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Why You Don't Yell at Your Parents

by Kathryn Rateliff Barr

Parents can try your patience sometimes, but it doesn’t help to yell at them -- evn if you are all adults. Yelling isn’t respectful and simply encourages your parents to yell back in a vicious cycle, if they weren’t already yelling. No one listens when the yelling starts, according to family therapist Jeffrey Bernstein, Ph.D., in a “Psychology Today” article entitled, “Stop Yelling So Your Kids Can Hear You.”

Communicate With Respect

Your parents deserve your respect, even if they aren’t behaving very well, as can sometimes happen as your parents get older and move toward dementia, according to Marlo Sollitto, managing editor at AgingCare.com. Consider how hurt and embarrassed you feel when someone yells at you and realize that your parent can feel that way when you yell. If you wouldn’t yell at a co-worker or friend, don’t yell at your parents. Try to find out what your parent is upset about and work out a solution. If they are angry, try not to take it personally, suggests Sollitto.

Please Listen!

When the yelling starts, people stop listening, according to former deputy warden Carl ToersBijns in a Corrections.com article entitled, "Raising Your Voice or Yelling at Someone." If you want your parents to listen to you, don’t yell at them. If your parent is already yelling, try whispering in a calm voice. Your parent might stop yelling long enough to discover if you’re cussing them out or being otherwise disrespectful. The result is that your parent stops to hear what you have to say, and that’s really all your yelling was about anyway. You can set the example for how you should communicate with one another.

Don't Be Aggressive

If you wouldn’t dream of being physically aggressive to your parent, don’t be psychologically aggressive, advises authors Straus and Carolyn J. Field in a 2003 study published in the “Journal of Marriage and Family.” Yelling, especially when your words are hurtful and demeaning, is a form of psychological aggression. (Ref 3) Your parent is likely to respond in a negative manner and you won’t accomplish what you want.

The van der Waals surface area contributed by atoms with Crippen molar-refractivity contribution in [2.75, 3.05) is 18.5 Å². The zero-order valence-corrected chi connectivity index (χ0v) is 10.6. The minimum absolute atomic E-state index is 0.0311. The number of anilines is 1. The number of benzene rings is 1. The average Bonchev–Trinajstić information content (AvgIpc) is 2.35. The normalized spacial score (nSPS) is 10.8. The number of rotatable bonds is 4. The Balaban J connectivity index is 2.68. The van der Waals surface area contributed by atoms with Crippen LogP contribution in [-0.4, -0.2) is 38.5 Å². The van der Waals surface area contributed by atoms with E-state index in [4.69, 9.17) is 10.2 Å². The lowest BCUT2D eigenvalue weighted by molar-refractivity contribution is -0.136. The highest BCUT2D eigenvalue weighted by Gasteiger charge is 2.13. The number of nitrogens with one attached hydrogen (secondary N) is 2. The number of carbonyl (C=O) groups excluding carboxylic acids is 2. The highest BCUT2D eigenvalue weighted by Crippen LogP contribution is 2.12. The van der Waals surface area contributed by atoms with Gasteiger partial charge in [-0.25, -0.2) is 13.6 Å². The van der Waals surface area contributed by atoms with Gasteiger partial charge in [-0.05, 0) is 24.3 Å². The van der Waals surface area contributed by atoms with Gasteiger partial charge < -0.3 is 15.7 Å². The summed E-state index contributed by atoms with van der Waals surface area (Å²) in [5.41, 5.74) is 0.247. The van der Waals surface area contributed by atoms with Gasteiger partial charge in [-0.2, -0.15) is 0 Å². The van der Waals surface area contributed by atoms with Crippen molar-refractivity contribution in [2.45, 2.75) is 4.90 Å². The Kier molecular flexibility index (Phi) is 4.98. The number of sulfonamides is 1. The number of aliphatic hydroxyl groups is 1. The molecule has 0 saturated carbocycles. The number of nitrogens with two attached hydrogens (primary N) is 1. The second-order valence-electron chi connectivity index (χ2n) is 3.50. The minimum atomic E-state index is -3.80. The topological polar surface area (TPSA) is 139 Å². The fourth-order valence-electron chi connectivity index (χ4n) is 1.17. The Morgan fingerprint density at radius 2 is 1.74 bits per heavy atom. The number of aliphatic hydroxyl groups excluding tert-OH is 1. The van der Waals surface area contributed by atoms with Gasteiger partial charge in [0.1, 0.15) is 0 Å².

Alternative Responses

When you’re frustrated and angry, you can resort to yelling almost before you know it. Instead of yelling, take a time out to get yourself under control by taking a walk or getting respite care for your parent, suggests Sollitto. Take deep abdominal breaths until you feel calmer. Write a letter or email instead of talking to your parent directly, even if you had the letter to your parent instead of mailing it. Address whatever has made you angry and frustrated in specifics, such as, “When you do this, I feel that emotion and I want to behave this way.” Keep your comments focused on the behavior and not your parent’s value or personality.

About the Author

Rev. Kathryn Rateliff Barr has taught birth, parenting, vaccinations and alternative medicine classes since 1994. She is a pastoral family counselor and has parented birth, step, adopted and foster children. She holds bachelor's degrees in English and history from Centenary College of Louisiana. Studies include midwifery, naturopathy and other alternative therapies.

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